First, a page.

32 Of The Most Unusual Wedding Traditions From Around The World.
This article is based on "45 Fascinating Wedding Traditions Around The World". If you're interested in reading more, check out the link at the bottom of the article.
1/32 Democratic Republic of the Congo
Brides and grooms must not smile on their wedding day from the ceremony to reception. If they do smile it means that they're not serious about the marriage.
A Daur couple set their wedding date by killing a baby chicken and cutting it apart together to find a healthy liver. The date is set according to the appearance of the liver. If the liver doesn't look healthy, they must try again with a new chicken.
After the reception French brides and grooms eat chocolate and champagne out of a clean toilet bowl. It's supposed to give them strength before their wedding night.
In Yugur culture a prospective husband with shoot his fiancee with a bow and arrow without arrowheads several times. After he'll collect the arrows and break them during the ceremony to ensure that their love lasts forever.
If a man wants to ask his beloved's father for her hand in marriage he must also present the father with a whale's tooth.
During the reception guests throw porcelain dishes on the ground to ward off evil spirits. If the bride and groom can work together to clean up the piles of dishes they can face any challenge thrown their way.
On his wedding day the groom is treated to two special pleasures: his best man becomes his barber and shaves his face, and his new mother-in-love feeds him honey and almonds.
When the newlyweds arrive at their reception it is tradition for the groom's mother to break a white ceramic bell filled with grains like rice and flour to bring prosperity to the couple.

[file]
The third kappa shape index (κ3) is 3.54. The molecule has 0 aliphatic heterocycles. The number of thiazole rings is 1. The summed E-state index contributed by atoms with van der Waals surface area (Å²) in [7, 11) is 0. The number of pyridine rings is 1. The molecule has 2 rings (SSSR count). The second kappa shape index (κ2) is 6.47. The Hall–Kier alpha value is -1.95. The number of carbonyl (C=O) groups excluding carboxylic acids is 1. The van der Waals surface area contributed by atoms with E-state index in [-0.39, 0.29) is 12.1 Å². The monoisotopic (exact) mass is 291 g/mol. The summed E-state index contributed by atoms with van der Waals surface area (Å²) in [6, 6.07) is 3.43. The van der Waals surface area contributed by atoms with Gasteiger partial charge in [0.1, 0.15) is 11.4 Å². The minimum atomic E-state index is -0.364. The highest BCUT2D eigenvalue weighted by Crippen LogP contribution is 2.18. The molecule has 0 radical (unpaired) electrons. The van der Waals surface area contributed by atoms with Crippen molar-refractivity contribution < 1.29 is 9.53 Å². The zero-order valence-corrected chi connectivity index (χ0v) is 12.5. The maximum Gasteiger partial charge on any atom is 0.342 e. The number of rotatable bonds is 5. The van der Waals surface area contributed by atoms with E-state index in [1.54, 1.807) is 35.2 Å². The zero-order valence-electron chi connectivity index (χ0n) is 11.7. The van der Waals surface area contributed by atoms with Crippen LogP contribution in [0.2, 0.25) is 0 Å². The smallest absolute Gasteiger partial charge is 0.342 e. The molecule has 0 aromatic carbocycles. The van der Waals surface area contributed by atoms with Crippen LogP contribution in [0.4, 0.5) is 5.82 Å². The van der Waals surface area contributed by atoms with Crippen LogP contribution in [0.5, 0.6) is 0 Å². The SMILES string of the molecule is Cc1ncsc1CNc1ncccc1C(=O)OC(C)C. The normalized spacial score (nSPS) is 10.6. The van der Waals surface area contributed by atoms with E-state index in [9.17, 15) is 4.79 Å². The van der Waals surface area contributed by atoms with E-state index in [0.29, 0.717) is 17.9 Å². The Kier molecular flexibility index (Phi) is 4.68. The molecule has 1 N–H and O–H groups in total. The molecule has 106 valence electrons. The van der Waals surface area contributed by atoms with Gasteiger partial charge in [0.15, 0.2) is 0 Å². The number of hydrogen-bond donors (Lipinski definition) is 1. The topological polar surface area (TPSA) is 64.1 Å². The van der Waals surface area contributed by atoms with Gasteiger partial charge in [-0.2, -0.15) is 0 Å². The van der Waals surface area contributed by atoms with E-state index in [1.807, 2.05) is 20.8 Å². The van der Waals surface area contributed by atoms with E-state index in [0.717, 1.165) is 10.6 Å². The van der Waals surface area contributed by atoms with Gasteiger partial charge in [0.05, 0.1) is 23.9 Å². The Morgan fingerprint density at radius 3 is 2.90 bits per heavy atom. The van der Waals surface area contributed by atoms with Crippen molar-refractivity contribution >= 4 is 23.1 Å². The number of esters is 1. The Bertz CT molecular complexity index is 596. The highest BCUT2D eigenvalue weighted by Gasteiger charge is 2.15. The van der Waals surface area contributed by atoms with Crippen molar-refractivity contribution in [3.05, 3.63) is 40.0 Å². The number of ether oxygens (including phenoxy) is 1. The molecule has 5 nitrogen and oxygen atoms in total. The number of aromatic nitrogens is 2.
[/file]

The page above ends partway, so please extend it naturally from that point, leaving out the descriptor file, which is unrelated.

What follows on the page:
For a traditional Shinto ceremony the bride is dressed from head-to-toe in white, which represents her maiden status. She wears a white hood to hide "horns of jealousy" that she may have towards her new mother-in-law.
A bride walking the streets to attend her wedding ceremony is greeted by villagers who stand in the streets and cheer or jeer at her appearance. If she receives enough heckling about ugliness she must go home and try to look better.
When a Masai bride leaves with her new husband at the end of the ceremony her father spits on her to not tempt fate by being too supportive of the union.
12/32 Czech Republic
Before the ceremony an infant is placed on the couple's new bed to bless it and encourage fertility. Guests all shower the couple with rice, peas, and lentils to promote fertility.
The bride wears a silver-gold crown that has small charms hanging off it. When she moves the tinkling sound is meant to deflect evil spirits.
During the reception the bride and groom share a sweetbread called karavaya made of wheat for prosperity and decorated with interlocking rings for faithfulness. Whomever takes the largest bite without using their hands is considered the head of the family.
Before the wedding Chinese bridesmaids put the groom and possibly groomsmen through a set of gruelling tests and challenges to prove that he's worthy of their friend. At the end he must pay them with envelopes of money.
16/32 Papua New Guinea
In remote parts of the country the bride's parents pay the groom a negotiated number of pigs and shells to marry their daughter. The pigs are then slaughtered and served at the wedding.
The bride and groom release a pair of white doves, one male and one female, to represent a harmonious new life together.